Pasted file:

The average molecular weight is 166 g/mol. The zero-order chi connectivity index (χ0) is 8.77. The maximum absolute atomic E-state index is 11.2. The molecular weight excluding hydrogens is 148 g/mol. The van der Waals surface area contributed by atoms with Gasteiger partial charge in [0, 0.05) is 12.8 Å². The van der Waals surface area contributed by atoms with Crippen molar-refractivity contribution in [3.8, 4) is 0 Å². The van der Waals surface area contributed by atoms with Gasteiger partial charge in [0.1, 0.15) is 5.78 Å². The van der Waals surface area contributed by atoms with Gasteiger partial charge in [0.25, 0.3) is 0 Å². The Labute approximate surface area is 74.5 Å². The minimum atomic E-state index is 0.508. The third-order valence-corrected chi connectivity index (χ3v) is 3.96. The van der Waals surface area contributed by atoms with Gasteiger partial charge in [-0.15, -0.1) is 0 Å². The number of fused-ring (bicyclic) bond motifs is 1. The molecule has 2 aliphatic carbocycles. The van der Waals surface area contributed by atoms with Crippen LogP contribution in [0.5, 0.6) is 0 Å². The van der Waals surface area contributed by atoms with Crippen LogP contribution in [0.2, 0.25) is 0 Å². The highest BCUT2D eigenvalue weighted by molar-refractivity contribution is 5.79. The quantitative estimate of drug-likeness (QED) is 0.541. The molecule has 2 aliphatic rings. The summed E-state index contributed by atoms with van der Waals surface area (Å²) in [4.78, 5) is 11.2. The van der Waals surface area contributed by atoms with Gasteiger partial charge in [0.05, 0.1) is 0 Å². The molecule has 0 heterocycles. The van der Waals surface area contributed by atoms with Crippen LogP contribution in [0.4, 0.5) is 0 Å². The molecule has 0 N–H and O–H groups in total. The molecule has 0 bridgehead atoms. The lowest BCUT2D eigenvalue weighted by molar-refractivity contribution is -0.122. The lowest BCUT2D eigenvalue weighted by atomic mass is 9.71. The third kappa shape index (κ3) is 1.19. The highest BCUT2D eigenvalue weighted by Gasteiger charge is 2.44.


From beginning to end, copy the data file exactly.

The average molecular weight is 166 g/mol. The zero-order chi connectivity index (χ0) is 8.77. The maximum absolute atomic E-state index is 11.2. The molecular weight excluding hydrogens is 148 g/mol. The van der Waals surface area contributed by atoms with Gasteiger partial charge in [0, 0.05) is 12.8 Å². The van der Waals surface area contributed by atoms with Crippen molar-refractivity contribution in [3.8, 4) is 0 Å². The van der Waals surface area contributed by atoms with Gasteiger partial charge in [0.1, 0.15) is 5.78 Å². The van der Waals surface area contributed by atoms with Gasteiger partial charge in [0.25, 0.3) is 0 Å². The Labute approximate surface area is 74.5 Å². The minimum atomic E-state index is 0.508. The third-order valence-corrected chi connectivity index (χ3v) is 3.96. The van der Waals surface area contributed by atoms with Gasteiger partial charge in [-0.15, -0.1) is 0 Å². The number of fused-ring (bicyclic) bond motifs is 1. The molecule has 2 aliphatic carbocycles. The van der Waals surface area contributed by atoms with Crippen LogP contribution in [0.5, 0.6) is 0 Å². The van der Waals surface area contributed by atoms with Crippen LogP contribution in [0.2, 0.25) is 0 Å². The highest BCUT2D eigenvalue weighted by molar-refractivity contribution is 5.79. The quantitative estimate of drug-likeness (QED) is 0.541. The molecule has 2 aliphatic rings. The summed E-state index contributed by atoms with van der Waals surface area (Å²) in [4.78, 5) is 11.2. The van der Waals surface area contributed by atoms with Gasteiger partial charge in [0.05, 0.1) is 0 Å². The molecule has 0 heterocycles. The van der Waals surface area contributed by atoms with Crippen LogP contribution in [0.4, 0.5) is 0 Å². The molecule has 0 N–H and O–H groups in total. The molecule has 0 bridgehead atoms. The lowest BCUT2D eigenvalue weighted by molar-refractivity contribution is -0.122. The lowest BCUT2D eigenvalue weighted by atomic mass is 9.71. The third kappa shape index (κ3) is 1.19. The highest BCUT2D eigenvalue weighted by Gasteiger charge is 2.44.